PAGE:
The revelation this week by the Director General of the Criminal Investigations Department, DCOP Yaa Tiwaa Addo-Danquah that the Police administration was aware of the whereabouts of the young girls abducted from Takoradi must have brought mixed feelings to many, including myself, who have been following this harrowing story.
For weeks, many of us have shared in the agony of the parents and families who have had their loved ones taken away from them in bizarre circumstances. We have felt their frustration at the pace of investigation and inability to elicit more information from the gentleman arrested for the kidnapping and disappearance of the young girls. And we have prayed for their safety and reunion with their families, and their friends in school.
While Sekondi-Takoradi has had its share of problems over the years, kidnappings have been alien to us. In fact, it's not even a Ghanaian problem. So the incidence of kidnapping on the scale that we have seen has shocked the nation. And it might explain in part at least, our inability to deal with it as quickly as one might have wished. Nevertheless, we owe it a duty to those girls in particular and to all our children in Sekondi-Takoradi and elsewhere to keep them safe and protected and to ensure that corrective steps are taken for justice to be served.
In this case, more could and should have been done. It is inexcusable that the suspect managed to escape from custody before he was re-apprehended. For such a case in which the hearts of many were literally on the line, there is no way the man who held the key to the whole mystery should have been lost sight of for even a minute. Even as we appreciate the constraints under which the police work, it beggars belief that the suspect managed to keep the security services in the dark for so long.
By all measures, we have failed the children, their families and the communities. And we must begin to take immediate steps to restore trust in the security agencies. And that should begin, hopefully, with moving from knowing where the kids are held, as we have been informed, to rescuing and restoring them to their families as soon as possible. The Police must not fail us.
Even as we sympathise with the families, we must also begin to take the issue of security very seriously. The communal structure of our communities, which bestowed additional security, has been compromised by social and economic changes. While these developments are largely welcome, they also mean that we must make adjustments to how we manage our security and lifestyles.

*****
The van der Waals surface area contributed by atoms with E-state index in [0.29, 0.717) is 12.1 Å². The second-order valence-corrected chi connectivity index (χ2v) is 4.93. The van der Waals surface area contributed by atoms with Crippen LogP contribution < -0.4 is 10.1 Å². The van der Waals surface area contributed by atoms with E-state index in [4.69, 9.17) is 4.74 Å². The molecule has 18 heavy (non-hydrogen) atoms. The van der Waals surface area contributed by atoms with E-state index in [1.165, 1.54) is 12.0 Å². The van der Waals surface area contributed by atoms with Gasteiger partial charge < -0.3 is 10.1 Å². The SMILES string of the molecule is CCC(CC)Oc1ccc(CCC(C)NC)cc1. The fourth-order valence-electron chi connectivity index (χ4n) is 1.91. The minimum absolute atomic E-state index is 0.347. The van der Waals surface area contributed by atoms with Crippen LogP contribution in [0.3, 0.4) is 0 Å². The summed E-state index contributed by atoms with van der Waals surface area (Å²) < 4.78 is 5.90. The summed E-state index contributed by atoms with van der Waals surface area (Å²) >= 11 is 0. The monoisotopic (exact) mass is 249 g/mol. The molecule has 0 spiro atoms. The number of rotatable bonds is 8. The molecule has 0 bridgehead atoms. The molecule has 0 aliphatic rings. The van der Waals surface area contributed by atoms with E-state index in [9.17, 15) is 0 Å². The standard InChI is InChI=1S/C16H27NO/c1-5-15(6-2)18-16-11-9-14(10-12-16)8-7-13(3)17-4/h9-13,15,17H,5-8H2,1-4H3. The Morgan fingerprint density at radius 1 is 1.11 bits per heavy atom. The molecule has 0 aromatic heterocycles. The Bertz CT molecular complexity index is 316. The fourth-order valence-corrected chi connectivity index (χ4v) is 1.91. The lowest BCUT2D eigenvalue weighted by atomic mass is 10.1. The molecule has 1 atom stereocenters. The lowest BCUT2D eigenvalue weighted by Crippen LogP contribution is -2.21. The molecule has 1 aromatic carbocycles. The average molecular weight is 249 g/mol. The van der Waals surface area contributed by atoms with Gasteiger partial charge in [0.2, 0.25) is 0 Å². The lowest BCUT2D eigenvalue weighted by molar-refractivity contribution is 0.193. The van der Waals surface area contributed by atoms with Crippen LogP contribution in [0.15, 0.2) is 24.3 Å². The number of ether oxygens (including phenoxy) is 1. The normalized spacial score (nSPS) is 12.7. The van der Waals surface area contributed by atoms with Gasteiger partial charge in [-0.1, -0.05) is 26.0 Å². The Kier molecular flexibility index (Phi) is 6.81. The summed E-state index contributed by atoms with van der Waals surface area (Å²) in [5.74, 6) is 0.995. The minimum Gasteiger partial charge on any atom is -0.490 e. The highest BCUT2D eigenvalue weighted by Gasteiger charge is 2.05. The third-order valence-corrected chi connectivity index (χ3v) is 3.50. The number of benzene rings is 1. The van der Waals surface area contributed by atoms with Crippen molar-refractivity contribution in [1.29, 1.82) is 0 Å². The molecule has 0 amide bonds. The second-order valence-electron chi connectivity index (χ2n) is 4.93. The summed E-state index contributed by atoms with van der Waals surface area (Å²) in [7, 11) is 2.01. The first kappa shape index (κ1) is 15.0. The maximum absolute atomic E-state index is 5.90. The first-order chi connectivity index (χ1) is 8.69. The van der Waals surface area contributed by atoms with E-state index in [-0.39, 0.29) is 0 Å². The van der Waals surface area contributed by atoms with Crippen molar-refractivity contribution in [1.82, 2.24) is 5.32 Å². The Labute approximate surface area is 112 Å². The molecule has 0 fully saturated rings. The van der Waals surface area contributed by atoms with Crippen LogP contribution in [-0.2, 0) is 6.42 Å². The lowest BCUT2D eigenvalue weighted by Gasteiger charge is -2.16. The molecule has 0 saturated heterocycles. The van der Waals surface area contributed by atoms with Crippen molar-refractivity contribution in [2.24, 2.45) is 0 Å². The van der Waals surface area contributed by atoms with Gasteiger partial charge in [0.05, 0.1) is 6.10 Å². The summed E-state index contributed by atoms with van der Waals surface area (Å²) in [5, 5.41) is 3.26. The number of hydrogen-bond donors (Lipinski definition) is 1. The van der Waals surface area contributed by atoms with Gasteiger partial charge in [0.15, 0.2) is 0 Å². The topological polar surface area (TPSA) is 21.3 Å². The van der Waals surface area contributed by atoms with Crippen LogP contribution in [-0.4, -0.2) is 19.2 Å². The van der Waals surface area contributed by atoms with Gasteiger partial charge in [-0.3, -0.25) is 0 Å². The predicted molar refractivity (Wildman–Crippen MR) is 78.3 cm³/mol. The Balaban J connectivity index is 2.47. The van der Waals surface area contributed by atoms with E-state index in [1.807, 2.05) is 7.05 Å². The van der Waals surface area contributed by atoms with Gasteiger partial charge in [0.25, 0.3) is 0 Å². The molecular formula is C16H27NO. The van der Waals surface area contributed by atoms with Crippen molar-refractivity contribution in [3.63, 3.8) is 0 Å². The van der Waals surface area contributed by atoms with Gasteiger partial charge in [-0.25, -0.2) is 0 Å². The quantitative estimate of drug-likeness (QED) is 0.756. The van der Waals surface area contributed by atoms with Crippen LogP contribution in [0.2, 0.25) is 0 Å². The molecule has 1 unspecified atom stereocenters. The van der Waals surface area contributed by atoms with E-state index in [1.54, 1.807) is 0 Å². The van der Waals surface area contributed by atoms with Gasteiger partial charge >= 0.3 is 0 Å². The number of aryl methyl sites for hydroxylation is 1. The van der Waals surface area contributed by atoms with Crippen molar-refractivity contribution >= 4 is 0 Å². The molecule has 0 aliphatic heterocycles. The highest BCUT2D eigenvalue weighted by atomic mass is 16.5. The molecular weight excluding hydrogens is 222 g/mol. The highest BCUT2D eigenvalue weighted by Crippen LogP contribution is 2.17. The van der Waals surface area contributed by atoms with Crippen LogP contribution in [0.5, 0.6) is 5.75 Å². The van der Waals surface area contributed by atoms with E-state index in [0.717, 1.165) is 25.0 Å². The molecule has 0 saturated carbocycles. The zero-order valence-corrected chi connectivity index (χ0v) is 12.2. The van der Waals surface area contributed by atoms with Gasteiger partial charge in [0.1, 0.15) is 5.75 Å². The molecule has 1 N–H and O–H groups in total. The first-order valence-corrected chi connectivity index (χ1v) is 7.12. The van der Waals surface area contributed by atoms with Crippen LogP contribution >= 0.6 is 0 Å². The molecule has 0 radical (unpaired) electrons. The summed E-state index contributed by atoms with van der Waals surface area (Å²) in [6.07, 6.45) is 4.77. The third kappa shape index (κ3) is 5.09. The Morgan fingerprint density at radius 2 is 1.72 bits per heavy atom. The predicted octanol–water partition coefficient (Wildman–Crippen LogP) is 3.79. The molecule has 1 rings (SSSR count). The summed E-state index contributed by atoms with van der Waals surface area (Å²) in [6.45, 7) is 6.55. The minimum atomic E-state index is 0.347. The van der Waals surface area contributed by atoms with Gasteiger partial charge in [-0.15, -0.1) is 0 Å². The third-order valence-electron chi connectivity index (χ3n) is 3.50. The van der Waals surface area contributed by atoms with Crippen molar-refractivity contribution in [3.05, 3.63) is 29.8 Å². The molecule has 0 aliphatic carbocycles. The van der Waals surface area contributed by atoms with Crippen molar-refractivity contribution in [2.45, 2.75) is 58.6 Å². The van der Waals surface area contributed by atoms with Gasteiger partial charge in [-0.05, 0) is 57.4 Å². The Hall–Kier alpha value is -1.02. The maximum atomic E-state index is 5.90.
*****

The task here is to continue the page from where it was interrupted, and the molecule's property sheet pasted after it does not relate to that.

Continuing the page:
We need to keep an ever closer eye on our children, our neighbour's children and the people - strange and familiar - who we find in our communities. We must accept that there are bad actors around and we must prepare for all of such eventualities. We owe our children the highest duty of care and it is a duty we must not be distracted from by any other consideration.
Local authorities must also take this matter up and take steps to ensure that Sekond-Takoradi, and Kwesimintsim in particular and do not become a haven for crime of any nature. This includes stepping up local security arrangements to ensure that undesirable elements and activities are tracked and tackled with dispatch. We must also provide education on preventive security for parents in the community. And we must give support to those whose kids have been so traumatically taken away from them.
As we look forward to a resolution of this sordid matter, I must commend the local activists, media and youth groups who ensured that this received the needed attention. The passion and empathy they have demonstrated to the entire metropolis is gratifying. And that includes our local celebrities such as Kofi Kinaata who kept the issue alive on social media.
Thanks also go to the media especially Joy News which launched a #bringbackourTaadigirls, who have kept the nation updated on developments and kept a helpful focus on every twist of this sad story. Sekondi-Takoradi is grateful.
We pray that Madam Tiwaa’s announcement marks a turning point in this saga and that the children would soon be returned safe and unharmed. We pray that the process of healing for the children, their families and the community can begin and progress swiftly. We also pray that we can all do our part to make sure that never again would we have to endure the anguish of these last months.